Rats. It looks like the U.S. beef industry may have missed the best of the weak dollar's half-off sale on U.S. exports.
There is plenty to dislike* about the current economic downturn, but cattle exports seem to have been especially hard hit. That just makes sense, since everything we hoped for has been hurt.
For one thing, panicky investors have rushed to buy up dollars, causing the buck's value to shoot 30% over it's low earlier this year. So, even though fed cattle have lost like 10% of their value, they cost more if you're buying beef with yen.
* Among things to dislike about the current economy
- How it is affecting the election.
- How it is affecting cattle prices and beef demand.
- How it will most likely affect land values as the rich dudes who've been buying this stuff finally realize it was all a bubble. Many of them were the victims of unscrupulous lenders, you know.
- How has hurt those poor ethanol investors—also victims of unscrupulous lenders—who were Texas hedged on corn and now need even more gummit money to buy cheaper corn so they can sell cheaper ethanol.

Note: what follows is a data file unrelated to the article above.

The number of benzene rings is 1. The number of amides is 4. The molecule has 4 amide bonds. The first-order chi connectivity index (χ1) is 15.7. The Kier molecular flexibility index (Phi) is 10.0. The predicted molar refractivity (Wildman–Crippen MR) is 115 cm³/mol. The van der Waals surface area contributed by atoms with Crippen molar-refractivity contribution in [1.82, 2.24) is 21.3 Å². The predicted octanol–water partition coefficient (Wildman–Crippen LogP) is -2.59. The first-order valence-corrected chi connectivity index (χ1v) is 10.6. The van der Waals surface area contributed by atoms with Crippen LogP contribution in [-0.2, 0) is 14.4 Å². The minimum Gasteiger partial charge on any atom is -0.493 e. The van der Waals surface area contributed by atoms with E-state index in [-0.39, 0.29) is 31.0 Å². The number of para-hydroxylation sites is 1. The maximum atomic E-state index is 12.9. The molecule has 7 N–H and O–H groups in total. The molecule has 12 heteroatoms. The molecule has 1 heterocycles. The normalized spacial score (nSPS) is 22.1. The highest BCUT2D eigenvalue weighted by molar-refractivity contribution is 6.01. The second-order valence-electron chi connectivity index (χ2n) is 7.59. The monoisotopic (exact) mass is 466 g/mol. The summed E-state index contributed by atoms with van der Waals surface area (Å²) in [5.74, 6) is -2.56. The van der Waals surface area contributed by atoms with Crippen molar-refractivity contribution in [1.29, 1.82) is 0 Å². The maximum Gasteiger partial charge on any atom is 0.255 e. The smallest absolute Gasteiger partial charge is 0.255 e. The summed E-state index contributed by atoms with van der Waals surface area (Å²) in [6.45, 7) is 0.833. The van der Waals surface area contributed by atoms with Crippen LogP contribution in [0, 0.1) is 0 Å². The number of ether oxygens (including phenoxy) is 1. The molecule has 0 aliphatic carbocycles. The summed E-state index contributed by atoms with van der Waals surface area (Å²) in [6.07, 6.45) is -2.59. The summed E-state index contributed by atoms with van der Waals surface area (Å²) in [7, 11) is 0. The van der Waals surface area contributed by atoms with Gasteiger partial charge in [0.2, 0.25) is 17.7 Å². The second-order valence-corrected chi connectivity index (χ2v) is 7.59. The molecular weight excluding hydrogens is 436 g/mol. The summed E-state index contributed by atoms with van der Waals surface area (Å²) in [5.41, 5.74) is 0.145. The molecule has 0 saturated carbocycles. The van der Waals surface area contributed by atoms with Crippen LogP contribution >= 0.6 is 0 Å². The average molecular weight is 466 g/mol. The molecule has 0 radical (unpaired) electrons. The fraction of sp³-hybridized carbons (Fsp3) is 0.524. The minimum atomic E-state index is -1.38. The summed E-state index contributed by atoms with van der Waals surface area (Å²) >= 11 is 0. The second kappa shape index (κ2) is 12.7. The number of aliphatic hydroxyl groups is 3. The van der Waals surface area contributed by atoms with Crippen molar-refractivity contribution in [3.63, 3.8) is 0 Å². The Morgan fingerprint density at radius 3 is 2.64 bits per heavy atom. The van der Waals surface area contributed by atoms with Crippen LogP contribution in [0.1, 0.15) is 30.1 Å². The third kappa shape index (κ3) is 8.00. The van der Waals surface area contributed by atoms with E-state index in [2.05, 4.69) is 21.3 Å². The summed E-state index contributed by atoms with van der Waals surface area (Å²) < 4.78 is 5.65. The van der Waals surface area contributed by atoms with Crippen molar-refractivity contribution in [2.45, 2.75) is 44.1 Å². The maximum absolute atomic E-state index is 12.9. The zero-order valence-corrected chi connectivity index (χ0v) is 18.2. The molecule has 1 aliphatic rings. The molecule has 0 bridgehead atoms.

- What it has done to recently emeritused editors' 401k figures.
Like, if you could buy a steer for 100 clams, to choose a generic component of the dollar index calculation, a few weeks ago, when cattle were trading at $1, now that cattle are at .92, the dollar-to-clam relation means you now need 119 clams. So you have to pay more for something of less value.
Who wants to do that? It's not like clams grow on trees, you know.
And especially not now. The other great part of the former great outlook for beef was all the boats rising on the tide of globalization. Things have been looking pretty good for a lot of people around the world who never saw things look good before. Folks like that, the rice and bean eaters who make up the huge majority of humans, had been spending some their new wealth moving up the protein ladder. They've been buying pork and beef and living comparatively large.
But as the economy wobbles, so does their confidence. If you're afraid that you may not be able to afford even rice and beans in a few months, you're less inclined to splurge on beef this month.
It will come back, of course. Globalization isn't dead. The worldwide economy will recover. And when it does, no sector of the U.S. economy stands to gain more than beef.
Steve Cornett is editor emeritus at Beef Today. You can reach him via e-mail at firstname.lastname@example.org.